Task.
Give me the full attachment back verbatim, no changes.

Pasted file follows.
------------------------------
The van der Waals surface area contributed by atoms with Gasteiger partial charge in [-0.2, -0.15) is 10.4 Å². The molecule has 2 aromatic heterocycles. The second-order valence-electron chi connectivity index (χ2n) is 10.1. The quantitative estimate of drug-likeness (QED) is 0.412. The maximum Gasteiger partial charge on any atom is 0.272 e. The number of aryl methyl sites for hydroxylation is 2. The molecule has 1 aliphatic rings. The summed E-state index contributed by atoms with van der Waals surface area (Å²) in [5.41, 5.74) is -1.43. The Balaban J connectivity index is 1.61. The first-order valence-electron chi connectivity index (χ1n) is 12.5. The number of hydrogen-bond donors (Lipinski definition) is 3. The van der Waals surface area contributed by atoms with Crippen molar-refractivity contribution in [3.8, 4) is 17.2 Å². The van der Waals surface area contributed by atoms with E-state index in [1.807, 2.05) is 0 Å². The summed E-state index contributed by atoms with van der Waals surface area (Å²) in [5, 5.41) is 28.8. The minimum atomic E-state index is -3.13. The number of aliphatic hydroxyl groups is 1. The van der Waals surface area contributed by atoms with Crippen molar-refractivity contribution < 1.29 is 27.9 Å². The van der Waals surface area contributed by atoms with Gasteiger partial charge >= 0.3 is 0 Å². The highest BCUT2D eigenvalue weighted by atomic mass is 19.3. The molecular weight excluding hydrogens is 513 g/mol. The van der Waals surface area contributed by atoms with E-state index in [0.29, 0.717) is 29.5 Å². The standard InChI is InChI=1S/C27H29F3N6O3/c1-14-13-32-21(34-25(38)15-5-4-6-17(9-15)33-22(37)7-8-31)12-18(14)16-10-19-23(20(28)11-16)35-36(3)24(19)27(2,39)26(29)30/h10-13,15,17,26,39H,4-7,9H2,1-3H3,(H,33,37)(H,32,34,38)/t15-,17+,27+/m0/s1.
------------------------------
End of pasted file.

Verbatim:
The van der Waals surface area contributed by atoms with Gasteiger partial charge in [-0.2, -0.15) is 10.4 Å². The molecule has 2 aromatic heterocycles. The second-order valence-electron chi connectivity index (χ2n) is 10.1. The quantitative estimate of drug-likeness (QED) is 0.412. The maximum Gasteiger partial charge on any atom is 0.272 e. The number of aryl methyl sites for hydroxylation is 2. The molecule has 1 aliphatic rings. The summed E-state index contributed by atoms with van der Waals surface area (Å²) in [5.41, 5.74) is -1.43. The Balaban J connectivity index is 1.61. The first-order valence-electron chi connectivity index (χ1n) is 12.5. The number of hydrogen-bond donors (Lipinski definition) is 3. The van der Waals surface area contributed by atoms with Crippen molar-refractivity contribution in [3.8, 4) is 17.2 Å². The van der Waals surface area contributed by atoms with E-state index in [1.807, 2.05) is 0 Å². The summed E-state index contributed by atoms with van der Waals surface area (Å²) in [5, 5.41) is 28.8. The minimum atomic E-state index is -3.13. The number of aliphatic hydroxyl groups is 1. The van der Waals surface area contributed by atoms with Crippen molar-refractivity contribution < 1.29 is 27.9 Å². The van der Waals surface area contributed by atoms with Gasteiger partial charge >= 0.3 is 0 Å². The highest BCUT2D eigenvalue weighted by atomic mass is 19.3. The molecular weight excluding hydrogens is 513 g/mol. The van der Waals surface area contributed by atoms with E-state index in [0.29, 0.717) is 29.5 Å². The standard InChI is InChI=1S/C27H29F3N6O3/c1-14-13-32-21(34-25(38)15-5-4-6-17(9-15)33-22(37)7-8-31)12-18(14)16-10-19-23(20(28)11-16)35-36(3)24(19)27(2,39)26(29)30/h10-13,15,17,26,39H,4-7,9H2,1-3H3,(H,33,37)(H,32,34,38)/t15-,17+,27+/m0/s1.